How popular is the baby name Kenneth in the United States right now? How popular was it historically? Find out using the graph below! Plus, check out all the blog posts that mention the name Kenneth.

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Popularity of the Baby Name Kenneth


Posts that Mention the Name Kenneth

Name Quotes #75: Ossie, Rishabh, Sharona

Time for another batch of name quotes!

From the novel I Shall Wear Midnight (2010) by Terry Pratchett:

[T]he coach door opened again and one dainty good touched the flint. It was her: Angelica or Letitia or something else out of the garden; in fact Tiffany knew full well it was Letitia, but surely she could be excused just a tiny touch of nasty in the privacy of her own head? Letitia! What a name. Halfway between a salad and a sneeze.

From an article about black names and stereotypes:

Names do matter, and sometimes they say something whether we want them to or not. Just the other day, a caller from Arizona, after a long conversation about a column, commented that my name, Bob Ray, “must be a redneck Texas name.” He obviously didn’t know my race.

Even a mistake in a name can stick with you for a lifetime, as my late friend Ossie Davis discovered. Ossie, a great actor and director who died in 2005 at 87, was born in Georgia. When the nurse asked his parents for a name, his mother said, “R.C.” The nurse wrote “Ossie” on the birth certificate, he said.

From an article about using diacritical marks in baseball players’ names:

Until recently, most sportswriting has omitted diacritical marks. The reason for that isn’t out of disrespect or wanton cruelty. Rather, it is because of educational chauvinism and ignorance. […] Many schools don’t teach the use of diacritical marks — mine didn’t — so it is implicitly chauvinist. Names without diacritical marks are normal, according to these institutions. We graduate from these schools having learned this. Then some of us become sportswriters who retrofit people’s names to fit what we were taught. Sportswriting by and large omitted those accents from players’ names until very recently, including here. Sportswriters rarely asked players how to properly write and pronounce their names. Unsurprising, given the past and current demographics of sportswriters.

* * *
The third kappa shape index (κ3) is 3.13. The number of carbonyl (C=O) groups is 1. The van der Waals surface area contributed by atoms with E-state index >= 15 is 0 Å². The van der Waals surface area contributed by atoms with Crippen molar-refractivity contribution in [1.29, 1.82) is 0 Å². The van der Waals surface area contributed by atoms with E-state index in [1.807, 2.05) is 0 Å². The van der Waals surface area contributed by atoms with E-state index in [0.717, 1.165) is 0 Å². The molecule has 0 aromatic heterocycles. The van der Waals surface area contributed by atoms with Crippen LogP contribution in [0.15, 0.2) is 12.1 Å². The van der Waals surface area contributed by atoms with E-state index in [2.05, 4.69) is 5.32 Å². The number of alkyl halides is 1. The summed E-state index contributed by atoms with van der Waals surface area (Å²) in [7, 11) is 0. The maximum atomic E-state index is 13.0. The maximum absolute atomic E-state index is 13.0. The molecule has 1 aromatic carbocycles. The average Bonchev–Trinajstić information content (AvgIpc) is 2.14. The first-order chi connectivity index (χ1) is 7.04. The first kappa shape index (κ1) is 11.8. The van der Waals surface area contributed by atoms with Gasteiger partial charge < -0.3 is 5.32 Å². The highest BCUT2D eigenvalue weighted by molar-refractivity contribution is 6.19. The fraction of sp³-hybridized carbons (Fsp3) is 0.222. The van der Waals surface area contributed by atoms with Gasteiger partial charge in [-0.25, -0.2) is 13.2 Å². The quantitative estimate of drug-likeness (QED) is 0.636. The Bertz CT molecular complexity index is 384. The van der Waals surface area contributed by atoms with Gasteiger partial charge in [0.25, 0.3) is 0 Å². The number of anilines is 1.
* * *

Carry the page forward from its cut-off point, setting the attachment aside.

I say all of that to point out that our failure to use diacritical marks isn’t necessarily malicious, just ignorant.

(The article also linked to a PDF listing players’ preferences concerning their own names.)

From an article about German parents opting for Jewish baby names:

Non-Jewish parents in Germany are picking names straight out of the Hebrew Bible for their newborns, and they might not even know it.

[…]

But few non-Jewish parents actually know the meaning of such names — they just like how they sound, according to Frauke Rüdebusch, a linguist with the Society for the German Language, which has put out an annual list since 1977.

[…]

According to Rüdebusch, a survey done several years ago showed that most people chose names based on how they sounded rather than their origin.

From an article about an 11-year-old golfer in Minnesota named after the Ryder Cup:

With a name like Ryder, practicing golf at a young is no accident. Ryan Carlson says, yes, his son’s name is inspired by the Ryder Cup, but he didn’t expect he’d be such a natural. Shortly after he began to walk, Ryder began swinging a plastic golf club, quickly learning how to hit balls.

From an article about baby names by a writer named Josanne:

In my case it can be mildly tiring because I am constantly having to explain that there is no “i” in Josanne, (simply because the most common spelling and pronunciation is Josianne) – one person had even asked me if I was sure I was spelling it right and asked me to check my own ID card. True story.

From an article about names in India:

Intuitively, most Indians recognise that names like “Shubham” and “Rishabh” are younger and more modern, while those like “Om” and “Shashi” are older.

A quote about jazz musician Red Norvo from the book American Musicians II: Seventy-One Portraits in Jazz (1986) by Whitney Balliett:

Norvo isn’t my real name. I was born Kenneth Norville, in Beardstown, Illinois, in three thirty-one oh-eight. […] I got the name Norvo from Paul Ash, in vaudeville. He could never remember my name when he announced me. It would come out Norvin or Norvox or Norvick, and one night it was Norvo. Variety picked it up and it stuck, so I kept it.